A B.C. man is attempting to launch a class-action lawsuit against Canadian Laboratory testing company, LifeLabs, one day after it announced a large cyberattack on its systems affecting the private information of 15 million Canadians.
Kennet Morrison, a retired Vancouver computer technician, filed a notice of civil claim against LifeLabs Wednesday in the Supreme Court of British Columbia, alleging the company breached its contract with Morrison to keep his private information safe.
None of the allegations have been proven in court.
Morrison, the main plaintiff, is opening up the lawsuit as a proposed class-action against the company.
The document says it is open to any B.C. resident who has been a customer of LifeLabs before Dec. 17, 2019.
Protecting personal information was a key term of the company’s contract, the lawsuit says.
It alleges LifeLabs knew of the risk of a data breach and “failed to implement sufficiently strong encryption and security safeguards” to prevent it from being subject to unauthorized access.
“Life Labs failed to treat privacy and security as its top priorities,” the documents say. “Life Labs was reckless in its conduct amounting to the storage breach.”
Because of this alleged recklessness, the lawsuit claims one or more cyber criminals was able to remotely access and seize personal information.
“Life Labs had its own privacy policies and security measures to which it failed to sufficiently adhere,” says the document.
Morrison’s suit says he has suffered an invasion of his privacy that has left him exposed to identify theft, phishing, extortion and further disclosure of his sensitive medical information.
He is seeking general and punitive damages, as well as pre- and post-judgment interest.
As part of the relief, the document requests the lawsuit be certified by the courts as a class action.
CBC News has reached out to LifeLabs for comment.
The company has yet to file an official response in the courts.
Recall notice issued on spaghetti sauce that could cause botulism – Montreal Gazette
A brand of spaghetti sauce sold in Quebec has been recalled by the Canadian Food Inspection Agency.
The sauce, made by Érablière Godbout, could cause botulism, according to an advisory by the agency.
The sauce did not have a “keep refrigerated” label on the jars.
The spaghetti sauce, which was sold in 500 millilitre and one litre jars, should be returned to the store or thrown out.
No one has fallen ill after eating the sauce, but the recall has been ordered as a precaution, the agency said in a news release.
Symptoms in adults can include facial paralysis or loss of facial expression, fixed pupils, difficulty swallowing, drooping eyelids, blurred or double vision, slurred speech and hoarseness.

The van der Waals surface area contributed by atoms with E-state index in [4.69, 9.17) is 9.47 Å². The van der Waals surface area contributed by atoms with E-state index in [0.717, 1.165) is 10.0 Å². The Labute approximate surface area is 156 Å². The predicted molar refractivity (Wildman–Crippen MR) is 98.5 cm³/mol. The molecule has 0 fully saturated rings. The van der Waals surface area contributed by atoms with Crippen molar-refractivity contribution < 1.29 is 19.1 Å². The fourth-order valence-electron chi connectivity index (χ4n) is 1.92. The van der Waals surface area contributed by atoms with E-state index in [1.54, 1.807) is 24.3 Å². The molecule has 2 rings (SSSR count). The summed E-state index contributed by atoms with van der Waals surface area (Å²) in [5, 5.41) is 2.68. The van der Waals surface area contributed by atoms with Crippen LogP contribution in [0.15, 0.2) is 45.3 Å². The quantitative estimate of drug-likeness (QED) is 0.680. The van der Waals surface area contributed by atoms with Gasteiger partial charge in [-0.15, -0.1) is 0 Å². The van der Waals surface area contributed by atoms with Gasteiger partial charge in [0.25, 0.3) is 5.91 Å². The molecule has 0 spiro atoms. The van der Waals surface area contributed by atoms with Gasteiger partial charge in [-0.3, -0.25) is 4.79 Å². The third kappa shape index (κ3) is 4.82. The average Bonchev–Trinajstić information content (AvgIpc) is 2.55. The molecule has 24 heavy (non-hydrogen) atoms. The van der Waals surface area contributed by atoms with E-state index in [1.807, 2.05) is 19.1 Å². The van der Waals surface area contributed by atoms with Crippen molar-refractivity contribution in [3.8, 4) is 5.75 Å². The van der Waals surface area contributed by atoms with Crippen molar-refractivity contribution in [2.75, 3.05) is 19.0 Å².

Symptoms of botulism in children can include difficulty swallowing, slurred speech, generalized weakness and paralysis.
'Netwalker' ransomware attacks pose challenge for businesses, organizations in Canada – Global News
Despite pandemic-imposed rules, the lights of the Liquid Zoo are still on until 2 a.m., which is causing confusion for some residents in Kelowna.
The business, which is known for featuring strippers, is downtown on Kelowna’s Lawrence Avenue.
In early September, Dr. Bonnie Henry ordered businesses to stop operating as nightclubs.
She also said that last call must be at 10 p.m., and unless a full meal service is provided, businesses must close by 11 p.m.
A bouncer at Liquid Zoo’s door on Friday night could be heard telling guests that they could order a bunch of drinks for last call at 10 p.m. and keep drinking until 2 a.m.
The Liquid Zoo was not available for an on-camera interview with Global News on Sunday.
However, the business said guests are restricted to ordering two drinks at last call but can sip them until 2 a.m.
The business also said that it has stopped operating as a nightclub and isn’t doing anything illegal.
Liquid Zoo said it offers a full food menu, which means it can remain open until 2 a.m.
The business said it’s had scrutiny from RCMP, Interior Health and bylaw officers.
Although the public health order does say that liquor must not be consumed on premises by owners, operators or staff after 11 p.m., it doesn’t explicitly say that guests must finish their drinks before then.
Interior Health said its public health teams will be investigating the situation.
© 2020 Global News, a division of Corus Entertainment Inc.
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